Hyperion Records

Six Mélodies favorites de La Belle Meunière de François Schubert, S565
composer
Die schöne Müllerin, D795 Nos 1, 19, 14, 17, 2 and 7
arranger
1846; first version

Recordings
'Liszt: The complete music for solo piano, Vol. 32 – The Schubert Transcriptions II' (CDA66954/6)
Liszt: The complete music for solo piano, Vol. 32 – The Schubert Transcriptions II
'Liszt: Complete Piano Music' (CDS44501/98)
Liszt: Complete Piano Music
MP3 £160.00FLAC £160.00ALAC £160.00Buy by post £200.00 CDS44501/98  99CDs Boxed set + book (at a special price)  
Details
No 1: Das Wandern
Track 8 on CDA66954/6 CD1 [2'01] 3CDs
Track 8 on CDS44501/98 CD73 [2'01] 99CDs Boxed set + book (at a special price)
No 2: Der Müller und der Bach
Track 9 on CDA66954/6 CD1 [6'00] 3CDs
Track 9 on CDS44501/98 CD73 [6'00] 99CDs Boxed set + book (at a special price)
No 3: Der Jäger
Track 10 on CDA66954/6 CD1 [0'39] 3CDs
Track 10 on CDS44501/98 CD73 [0'39] 99CDs Boxed set + book (at a special price)
No 4: Die böse Farbe
Track 11 on CDA66954/6 CD1 [2'51] 3CDs
Track 11 on CDS44501/98 CD73 [2'51] 99CDs Boxed set + book (at a special price)
No 5: Wohin?
Track 12 on CDA66954/6 CD1 [3'15] 3CDs
Track 12 on CDS44501/98 CD73 [3'15] 99CDs Boxed set + book (at a special price)
No 6: Ungeduld. Second transcription
Track 13 on CDA66954/6 CD1 [2'17] 3CDs
Track 13 on CDS44501/98 CD73 [2'17] 99CDs Boxed set + book (at a special price)

Six Mélodies favorites de La Belle Meunière de François Schubert, S565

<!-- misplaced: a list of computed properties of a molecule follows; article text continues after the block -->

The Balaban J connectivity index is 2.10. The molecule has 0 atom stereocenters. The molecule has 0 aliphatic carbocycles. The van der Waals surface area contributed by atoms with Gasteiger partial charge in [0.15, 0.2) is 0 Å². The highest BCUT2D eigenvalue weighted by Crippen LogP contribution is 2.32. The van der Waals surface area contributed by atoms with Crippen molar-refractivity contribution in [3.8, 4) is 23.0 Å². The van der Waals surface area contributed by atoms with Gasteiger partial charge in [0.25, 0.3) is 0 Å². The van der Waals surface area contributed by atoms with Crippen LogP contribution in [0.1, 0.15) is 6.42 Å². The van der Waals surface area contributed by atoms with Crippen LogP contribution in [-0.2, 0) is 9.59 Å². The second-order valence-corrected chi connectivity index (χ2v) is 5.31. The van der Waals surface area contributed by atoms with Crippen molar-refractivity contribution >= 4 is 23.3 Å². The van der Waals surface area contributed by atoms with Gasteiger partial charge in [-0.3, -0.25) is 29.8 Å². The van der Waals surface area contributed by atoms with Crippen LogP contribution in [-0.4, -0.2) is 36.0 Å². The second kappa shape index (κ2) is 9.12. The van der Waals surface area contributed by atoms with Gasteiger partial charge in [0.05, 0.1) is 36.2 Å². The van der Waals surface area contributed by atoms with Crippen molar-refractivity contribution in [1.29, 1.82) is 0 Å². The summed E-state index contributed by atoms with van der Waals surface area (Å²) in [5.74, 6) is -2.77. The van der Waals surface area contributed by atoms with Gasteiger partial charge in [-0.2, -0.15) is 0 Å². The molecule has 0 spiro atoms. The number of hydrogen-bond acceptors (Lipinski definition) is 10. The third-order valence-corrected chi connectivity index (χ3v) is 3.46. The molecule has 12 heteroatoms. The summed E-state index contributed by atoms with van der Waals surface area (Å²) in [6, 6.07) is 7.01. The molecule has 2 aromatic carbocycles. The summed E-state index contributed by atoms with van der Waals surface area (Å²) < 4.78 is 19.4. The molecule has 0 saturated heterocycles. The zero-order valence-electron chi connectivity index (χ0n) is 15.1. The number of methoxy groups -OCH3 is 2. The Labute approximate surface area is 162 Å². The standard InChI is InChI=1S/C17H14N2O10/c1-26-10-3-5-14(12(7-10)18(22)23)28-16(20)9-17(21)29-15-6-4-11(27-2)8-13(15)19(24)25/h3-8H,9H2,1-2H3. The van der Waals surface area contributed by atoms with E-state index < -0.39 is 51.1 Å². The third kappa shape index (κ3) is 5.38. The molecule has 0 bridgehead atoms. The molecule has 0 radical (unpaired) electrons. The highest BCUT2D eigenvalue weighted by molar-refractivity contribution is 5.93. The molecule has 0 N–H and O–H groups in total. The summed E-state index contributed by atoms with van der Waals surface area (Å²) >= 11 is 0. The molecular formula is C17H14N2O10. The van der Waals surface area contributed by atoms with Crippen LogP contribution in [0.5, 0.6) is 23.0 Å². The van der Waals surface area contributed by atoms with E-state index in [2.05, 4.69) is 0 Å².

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Liszt had already made two transcriptions from Die schöne MüllerinTrockne Blumen and Ungeduld—when he produced his set of Six Mélodies favorites in 1846, in which the former does not appear and the latter is transcribed anew and in a different key. Liszt makes a palindromic key pattern by setting the pieces in B flat major, G minor, C minor/C major/C minor, G major and B flat major, even though this puts the narrative of the original quite out of order and changes Schubert’s keys for numbers 4 and 6—originally in B major and A major. But the musical argument is transcendent when the text is less germane.

Die schöne Müllerin (‘The Fair Mill-maid’, D795) is far too familiar to require much explanation. Liszt chooses numbers 1, 19, 14, 17, 2 and 7 from the original twenty settings of Wilhelm Müller: Das Wandern (‘Wandering’) is two verses shorter than the song expressing the poet’s joy in tramping about, but is delightfully varied. The conversation about the misery and the happy mystery of love, Der Müller und der Bach (‘The Miller and the Stream’) is extended by an extra variation to the last verse and is one of the finest of all Liszt’s transcriptions, so close does it get to letter and spirit of the song whilst writing inventively and originally at the same time. The two verses of Der Jäger (‘The Huntsman’)—in which the poet asks the hunter to keep away from the stream and shoot only that which frightens his loved one—are given a very sprightly decoration, and are set either side of the transcription of Die böse Farbe (‘The Evil Colour’). This is shorn of its short introduction and coda, but handled very ebulliently, with some treacherous double notes in the right hand to stress the pride and boldness of the lover’s preferred and mocking green.

Wohin? (‘Whither?’) solves the problem of adding the voice to the accompaniment by dividing the babbling brook which has attracted the poet’s attention between the inner fingers of the two hands, and occasionally by letting it wash the melody from above; and Ungeduld (‘Impatience’)—the poet is desperate to proclaim his love to the whole world—is set, like the first song, with one fewer verse than Schubert, in a theme and two variations. (For the later versions of these transcriptions, entitled Müllerlieder, see Volume 33.)

from notes by Leslie Howard © 1995

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